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Harawira: Public Health Bill

Public Health Bill

Wednesday 12 December 2007; 10pm

Hone Harawira; Member of Parliament for Te Tai Tokerau

Three months ago, the Business Council for Sustainable Development survey showed that nearly 80% of New Zealanders believed the public health service had worsened over the past five years.

That same poll predicted that on the current rate of spending on health at $11.6 billion a year, by the year 2050 Government could expect to be allocating more than 21 billion dollars a year to health.

In the context then of high public interest and exorbitant expenditure, two other reports were issued which brought the matter to a head.

The first was a comprehensive analysis monitoring the health of New Zealand children and young people which concluded that children with chronic conditions, long term disabilities, mental health issues or conditions traditionally managed in the primary care and outpatient setting, such as diabetes, epilepsy, chronic renal failure; were not being adequately captured by routine hospital or mortality data.

The report also said that traditional data failed to capture issues of cultural identity or the role this played in health and well-being.

And following on from these conclusions, Te Ropu Rangahau Hauora a Eru Pomare tabled another report from their series, Hauora: Maori Standards of Health IV; a study of the years 2000-2005.

As Dr Papaarangi Reid and Bridget Robson explained so clearly in the very first sentence of their report “Maori have the right to monitor the Crown and to evaluate Crown action and inaction”, a right which derives from the indigenous rights of tangata whenua enshrined in Te Tiriti o Waitangi, and embodied in the United Nations Declaration on the Rights of Indigenous People.

And so the stage is firmly set, from all perspectives, for this Bill to start the process of legislative review for the effective management of public health.

Clause 3 of this Bill is designed “to improve, promote and protect public health in order to help attain optimal and equitable health outcomes for Maori and all other population groups.” – a worthy purpose – indeed on that statement alone the Maori Party could support this first reading of the Public Health Bill.

So let’s see just whether or not this Bill achieves that goal, but first let me just put Dr Reid and Bridget Robson’s statement into context.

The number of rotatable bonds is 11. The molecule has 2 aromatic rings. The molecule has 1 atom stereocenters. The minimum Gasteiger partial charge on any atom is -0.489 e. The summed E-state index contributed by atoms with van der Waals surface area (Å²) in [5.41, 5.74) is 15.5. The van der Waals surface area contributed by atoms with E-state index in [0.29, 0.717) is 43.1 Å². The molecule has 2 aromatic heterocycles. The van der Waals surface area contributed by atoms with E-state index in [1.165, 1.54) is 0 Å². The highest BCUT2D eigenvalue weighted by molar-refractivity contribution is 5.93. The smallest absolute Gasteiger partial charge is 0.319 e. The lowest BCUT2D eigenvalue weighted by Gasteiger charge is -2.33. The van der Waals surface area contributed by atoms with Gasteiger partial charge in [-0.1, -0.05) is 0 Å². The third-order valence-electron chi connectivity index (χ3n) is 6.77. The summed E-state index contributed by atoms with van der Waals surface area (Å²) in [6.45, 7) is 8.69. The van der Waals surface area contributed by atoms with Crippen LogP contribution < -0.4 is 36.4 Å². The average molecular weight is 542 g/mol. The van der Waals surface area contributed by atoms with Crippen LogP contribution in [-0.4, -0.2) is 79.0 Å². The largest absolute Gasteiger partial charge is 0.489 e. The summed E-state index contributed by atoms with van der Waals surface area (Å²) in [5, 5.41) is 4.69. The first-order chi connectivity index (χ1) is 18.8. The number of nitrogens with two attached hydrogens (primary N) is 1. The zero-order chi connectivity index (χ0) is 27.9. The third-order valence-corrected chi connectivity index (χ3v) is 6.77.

As tangata whenua our primary right to self-determination is understood in our capacity to be recognised as indigenous peoples, but it also extends to a sense of duty, of manaakitanga, to ensure the wellbeing of all people living in our territories. This means, logically, that Maori must monitor health, including any persistent disparities between Maori and non-Maori.

Secondly, the urgency for Maori to monitor Crown performance is required by the consistent disparities in health outcomes; the ongoing exposure to determinants of ill-health; the overwhelming lack of responsiveness of the health service, and the ongoing under-representation of Maori in the health workforce.

And so the Maori Party, shares with Maori health professionals the priority that must be given to a focus on Maori as a population group; and our collective responsibility for whanau ora.

We must care about these long-standing inequities, we must not accept normalising and tolerating such unfair and unjust deficiencies of a health system meant to operate in everyone’s interests.

We must care about Maori approaches and models being supported across the purchasing environment.

We know that the Maori health sector has had problems with the population based funding models promulgated by District Health Boards and Primary Health Organisations, because these models have insufficient resources to truly support stand alone Maori or Pasifika primary health organisations.

We know too, that other determinants impact on whanau ora. Poverty, income, low paid employment, all forms of violence, educational under-achievement, dealings with the criminal justice system, income support, impoverished housing conditions, isolation and alienation from other whanau members all impact on whanau well-being.